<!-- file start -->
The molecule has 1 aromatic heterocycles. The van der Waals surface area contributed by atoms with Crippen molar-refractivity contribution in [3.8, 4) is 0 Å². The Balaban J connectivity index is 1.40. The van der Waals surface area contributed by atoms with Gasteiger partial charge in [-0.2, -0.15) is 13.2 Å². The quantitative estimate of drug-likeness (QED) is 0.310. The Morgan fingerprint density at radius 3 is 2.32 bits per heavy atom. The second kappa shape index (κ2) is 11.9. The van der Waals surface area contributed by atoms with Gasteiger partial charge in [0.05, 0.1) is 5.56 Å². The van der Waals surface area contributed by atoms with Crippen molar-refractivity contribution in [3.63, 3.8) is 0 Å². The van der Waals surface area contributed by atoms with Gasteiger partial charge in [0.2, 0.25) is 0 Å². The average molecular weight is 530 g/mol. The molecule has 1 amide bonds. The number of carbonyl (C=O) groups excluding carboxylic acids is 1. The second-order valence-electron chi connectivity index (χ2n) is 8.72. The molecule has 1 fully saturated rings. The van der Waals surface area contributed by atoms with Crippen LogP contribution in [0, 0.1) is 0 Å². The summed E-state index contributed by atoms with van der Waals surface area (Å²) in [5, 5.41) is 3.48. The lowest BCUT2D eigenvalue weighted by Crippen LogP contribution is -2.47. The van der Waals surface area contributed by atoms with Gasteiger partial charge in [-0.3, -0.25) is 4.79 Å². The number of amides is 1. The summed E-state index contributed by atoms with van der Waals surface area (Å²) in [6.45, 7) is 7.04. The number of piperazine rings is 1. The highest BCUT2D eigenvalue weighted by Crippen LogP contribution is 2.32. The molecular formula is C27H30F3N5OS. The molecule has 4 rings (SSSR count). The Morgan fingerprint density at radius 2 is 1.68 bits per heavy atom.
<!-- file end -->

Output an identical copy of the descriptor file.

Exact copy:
The molecule has 1 aromatic heterocycles. The van der Waals surface area contributed by atoms with Crippen molar-refractivity contribution in [3.8, 4) is 0 Å². The Balaban J connectivity index is 1.40. The van der Waals surface area contributed by atoms with Gasteiger partial charge in [-0.2, -0.15) is 13.2 Å². The quantitative estimate of drug-likeness (QED) is 0.310. The Morgan fingerprint density at radius 3 is 2.32 bits per heavy atom. The second kappa shape index (κ2) is 11.9. The van der Waals surface area contributed by atoms with Gasteiger partial charge in [0.05, 0.1) is 5.56 Å². The van der Waals surface area contributed by atoms with Crippen molar-refractivity contribution in [3.63, 3.8) is 0 Å². The van der Waals surface area contributed by atoms with Gasteiger partial charge in [0.2, 0.25) is 0 Å². The average molecular weight is 530 g/mol. The molecule has 1 amide bonds. The number of carbonyl (C=O) groups excluding carboxylic acids is 1. The second-order valence-electron chi connectivity index (χ2n) is 8.72. The molecule has 1 fully saturated rings. The van der Waals surface area contributed by atoms with Crippen LogP contribution in [0, 0.1) is 0 Å². The summed E-state index contributed by atoms with van der Waals surface area (Å²) in [5, 5.41) is 3.48. The lowest BCUT2D eigenvalue weighted by Crippen LogP contribution is -2.47. The van der Waals surface area contributed by atoms with Gasteiger partial charge in [-0.3, -0.25) is 4.79 Å². The number of amides is 1. The summed E-state index contributed by atoms with van der Waals surface area (Å²) in [6.45, 7) is 7.04. The number of piperazine rings is 1. The highest BCUT2D eigenvalue weighted by Crippen LogP contribution is 2.32. The molecular formula is C27H30F3N5OS. The molecule has 4 rings (SSSR count). The Morgan fingerprint density at radius 2 is 1.68 bits per heavy atom.